Code of ethics

The salmon angler’s code of ethics is not a fishing regulation. However, in order to maintain a harmonious relationship with other anglers, internal guidelines require compliance with this code of ethics, so that everyone can practise their sport fairly, equitably and in the best interest of the salmon. Any breach of this code of ethics may result, among other things, in the withdrawal of membership privileges in the APSB, in accordance with article 9.04 of the general by-laws.


Taking turns (mandatory rotation)

  • The rotation concept must be respected by all anglers (wading or canoeing) throughout the river’s ZEC territory. This means that no pool (whether identified or not) may be monopolized by one or more anglers.
  • The last person to arrive must follow behind the person at the starting point, i.e., upstream/top of the pool (whether identified or not).
  • When the wading angler has reached the maximum length of his or her line, he or she must step through the pool by one metre for each cast. The anglers must keep a distance of 20 to 25 metres between each other.
  • When the canoe angler has reached his maximum line length, he must drop about one boat length (26 feet). Note that when there are 2 canoe anglers, the rule is one drop per angler. The anglers must keep a distance of 20 to 25 metres between each other.
  • Once you’ve reached the bottom or the end of the pool (whether identified or not), step out of the river and head upstream to start a new rotation.
  • When a salmon comes up to the fly but does not take it, you are allowed to stop in order to change flies and make 5 more casts without losing your spot in the rotation. At the end of these 5 additional casts, if the salmon refuses to take the fly, you must continue moving downstream of the pool (identified or not).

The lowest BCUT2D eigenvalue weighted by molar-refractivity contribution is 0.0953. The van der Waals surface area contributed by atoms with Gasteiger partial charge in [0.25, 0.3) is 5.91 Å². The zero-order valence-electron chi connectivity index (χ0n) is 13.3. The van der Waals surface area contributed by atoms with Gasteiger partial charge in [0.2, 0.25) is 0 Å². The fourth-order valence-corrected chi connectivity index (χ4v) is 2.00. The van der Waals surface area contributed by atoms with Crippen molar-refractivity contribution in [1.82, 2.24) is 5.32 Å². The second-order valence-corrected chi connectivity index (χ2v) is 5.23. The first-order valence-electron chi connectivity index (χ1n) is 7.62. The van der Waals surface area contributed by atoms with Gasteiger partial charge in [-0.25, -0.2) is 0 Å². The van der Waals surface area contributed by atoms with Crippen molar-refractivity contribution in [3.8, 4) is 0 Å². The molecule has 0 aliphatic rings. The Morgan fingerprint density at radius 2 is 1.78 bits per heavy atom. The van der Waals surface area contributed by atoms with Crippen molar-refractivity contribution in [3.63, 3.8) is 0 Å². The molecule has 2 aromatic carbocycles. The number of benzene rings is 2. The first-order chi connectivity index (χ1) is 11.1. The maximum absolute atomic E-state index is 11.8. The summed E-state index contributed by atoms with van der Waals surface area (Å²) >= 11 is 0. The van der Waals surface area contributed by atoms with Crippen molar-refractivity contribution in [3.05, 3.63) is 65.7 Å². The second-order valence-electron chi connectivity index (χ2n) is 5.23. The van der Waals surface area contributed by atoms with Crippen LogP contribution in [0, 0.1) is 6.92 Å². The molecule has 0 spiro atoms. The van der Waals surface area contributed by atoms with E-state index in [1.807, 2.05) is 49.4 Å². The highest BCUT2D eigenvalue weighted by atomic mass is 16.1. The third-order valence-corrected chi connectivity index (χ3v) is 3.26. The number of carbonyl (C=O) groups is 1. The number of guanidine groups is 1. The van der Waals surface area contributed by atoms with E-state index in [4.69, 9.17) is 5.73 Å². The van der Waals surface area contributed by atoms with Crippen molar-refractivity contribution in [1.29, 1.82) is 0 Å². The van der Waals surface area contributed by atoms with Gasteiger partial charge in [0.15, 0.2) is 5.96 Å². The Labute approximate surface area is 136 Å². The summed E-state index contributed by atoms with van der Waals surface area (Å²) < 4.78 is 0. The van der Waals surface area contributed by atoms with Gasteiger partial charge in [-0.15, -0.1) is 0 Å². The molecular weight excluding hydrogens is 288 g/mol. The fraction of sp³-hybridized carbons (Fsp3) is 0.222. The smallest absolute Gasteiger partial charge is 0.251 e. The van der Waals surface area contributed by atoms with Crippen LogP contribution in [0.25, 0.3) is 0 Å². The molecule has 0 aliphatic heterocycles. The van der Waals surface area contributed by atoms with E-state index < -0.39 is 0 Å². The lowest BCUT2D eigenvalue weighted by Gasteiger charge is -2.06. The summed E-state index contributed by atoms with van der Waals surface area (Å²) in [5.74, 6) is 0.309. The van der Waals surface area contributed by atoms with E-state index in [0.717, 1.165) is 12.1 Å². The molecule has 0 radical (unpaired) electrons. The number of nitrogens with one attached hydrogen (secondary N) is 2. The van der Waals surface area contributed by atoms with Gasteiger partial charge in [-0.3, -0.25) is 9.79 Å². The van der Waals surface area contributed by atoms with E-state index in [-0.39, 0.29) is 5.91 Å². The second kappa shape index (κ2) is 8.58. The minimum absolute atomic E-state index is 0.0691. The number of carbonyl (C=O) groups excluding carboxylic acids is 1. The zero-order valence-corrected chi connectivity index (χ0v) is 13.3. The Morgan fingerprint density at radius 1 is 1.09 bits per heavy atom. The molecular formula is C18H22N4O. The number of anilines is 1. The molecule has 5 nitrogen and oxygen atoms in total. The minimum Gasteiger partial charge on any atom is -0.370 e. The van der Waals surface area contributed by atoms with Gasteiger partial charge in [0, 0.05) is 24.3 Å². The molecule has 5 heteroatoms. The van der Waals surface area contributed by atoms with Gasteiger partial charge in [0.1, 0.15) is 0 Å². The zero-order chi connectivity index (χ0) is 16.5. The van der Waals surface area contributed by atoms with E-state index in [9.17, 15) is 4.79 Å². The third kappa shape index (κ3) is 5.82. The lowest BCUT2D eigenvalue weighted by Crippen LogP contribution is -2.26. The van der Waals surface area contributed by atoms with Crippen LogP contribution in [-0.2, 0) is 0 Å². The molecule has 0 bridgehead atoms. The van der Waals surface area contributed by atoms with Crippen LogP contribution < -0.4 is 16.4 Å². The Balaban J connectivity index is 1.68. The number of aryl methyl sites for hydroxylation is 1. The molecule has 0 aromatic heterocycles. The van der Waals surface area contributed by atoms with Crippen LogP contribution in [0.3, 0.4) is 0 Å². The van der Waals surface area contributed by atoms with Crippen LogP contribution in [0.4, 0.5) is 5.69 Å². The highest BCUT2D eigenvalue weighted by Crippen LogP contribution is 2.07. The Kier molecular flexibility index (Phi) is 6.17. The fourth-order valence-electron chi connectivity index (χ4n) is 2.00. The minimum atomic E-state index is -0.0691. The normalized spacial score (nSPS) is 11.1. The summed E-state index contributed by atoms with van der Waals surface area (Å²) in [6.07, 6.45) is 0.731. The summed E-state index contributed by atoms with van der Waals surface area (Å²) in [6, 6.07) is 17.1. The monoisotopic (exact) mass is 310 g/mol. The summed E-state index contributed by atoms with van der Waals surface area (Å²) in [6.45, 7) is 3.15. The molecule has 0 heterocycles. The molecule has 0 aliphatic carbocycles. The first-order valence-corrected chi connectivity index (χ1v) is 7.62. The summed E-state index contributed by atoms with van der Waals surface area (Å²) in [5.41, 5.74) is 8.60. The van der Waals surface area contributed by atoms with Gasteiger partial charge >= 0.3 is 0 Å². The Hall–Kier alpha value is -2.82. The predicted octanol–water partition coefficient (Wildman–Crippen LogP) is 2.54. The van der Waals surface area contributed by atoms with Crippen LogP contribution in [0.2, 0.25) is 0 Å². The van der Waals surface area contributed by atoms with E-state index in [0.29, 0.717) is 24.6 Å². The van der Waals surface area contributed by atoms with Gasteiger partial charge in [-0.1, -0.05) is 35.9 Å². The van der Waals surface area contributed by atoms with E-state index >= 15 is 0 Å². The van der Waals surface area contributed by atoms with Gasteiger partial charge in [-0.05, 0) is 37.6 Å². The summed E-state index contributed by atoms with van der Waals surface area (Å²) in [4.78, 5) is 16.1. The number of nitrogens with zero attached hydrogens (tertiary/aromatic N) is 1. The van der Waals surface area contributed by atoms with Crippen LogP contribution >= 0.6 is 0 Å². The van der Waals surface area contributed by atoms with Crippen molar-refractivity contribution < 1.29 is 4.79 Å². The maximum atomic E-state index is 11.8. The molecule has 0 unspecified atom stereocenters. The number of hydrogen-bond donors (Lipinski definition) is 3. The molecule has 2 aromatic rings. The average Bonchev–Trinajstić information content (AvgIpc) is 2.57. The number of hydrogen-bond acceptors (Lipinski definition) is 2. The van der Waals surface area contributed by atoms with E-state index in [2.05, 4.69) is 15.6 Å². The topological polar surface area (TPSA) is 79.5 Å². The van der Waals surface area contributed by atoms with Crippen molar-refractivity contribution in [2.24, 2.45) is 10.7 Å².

• When a salmon is hooked, all other anglers must stop fishing. If the salmon is lost after a fight or caught (kept or released), the angler must move to the back of the rotation.
  • For dry fly fishing, the rotation applies in the same way as when using a wet fly, but going upstream instead of downstream.


Fishing both sides of a pool using a canoe or wading

  • If a pool (whether identified or not) is fished from both sides, wading or canoe anglers from both sides must observe a single rotation and maintain the same distances from each other as if they were all fishing from the same side of the river.


Catch and release (Best practice)

  • Use single hooks with pinched barbs.
  • Limit the duration of the fight, especially in warm water and during low-water periods.
  • Don’t beach the salmon on the bank.
  • Use a net (ideally rubber) with small mesh and no knots. Handle salmon with care and for as little time as possible.
  • Do not touch the eyes or gills.
  • Remove the hook gently or cut the line if the hook is too deeply set.
  • Do not expose salmon out of the water.
  • Always keep the salmon’s head in the water.
  • Limit time taking pictures.
  • Hold the salmon facing the current and allow it time to recover. No back-and-forth movement.
  • Limit to 2 releases per day.
  • It’s important to declare all releases.



  • Limit yourself to one grilse (small salmon) per day.


Underwater periscopes (Look-à-tout) and fish finding mirror devices

  • Periscopes and other mirror devices should only be used to locate salmon in the river.
  • One must ask the permission of the other anglers sharing the pool before using it.
  • Periscopes and other mirror devices may not be used as fishing aids for hooking salmon. Therefore, its use is forbidden when there is an angler in action in the pool.


Fishing tackle

  • When the river flow is 25 m3/s or less, all sinking fishing tackle such as tube flies (except plastic tubes), sinking leaders, sink tips, poly-leaders, sinking/intermediate fly lines, etc., are prohibited.
  • Only floating fly lines are allowed when the river flow is 25m3/s or less.

       Note : Flow is determined by the Bonaventure River hydrometric station of the MELCCFP’s Centre d’expertise hydrique et barrages.


Report poaching

  • Report all poaching incidents to SOS Poaching at 1-800-463-2191


Lastly, for everyone’s safety, we ask recreational anglers to temporarily cease fishing when canoes and other watercrafts are passing.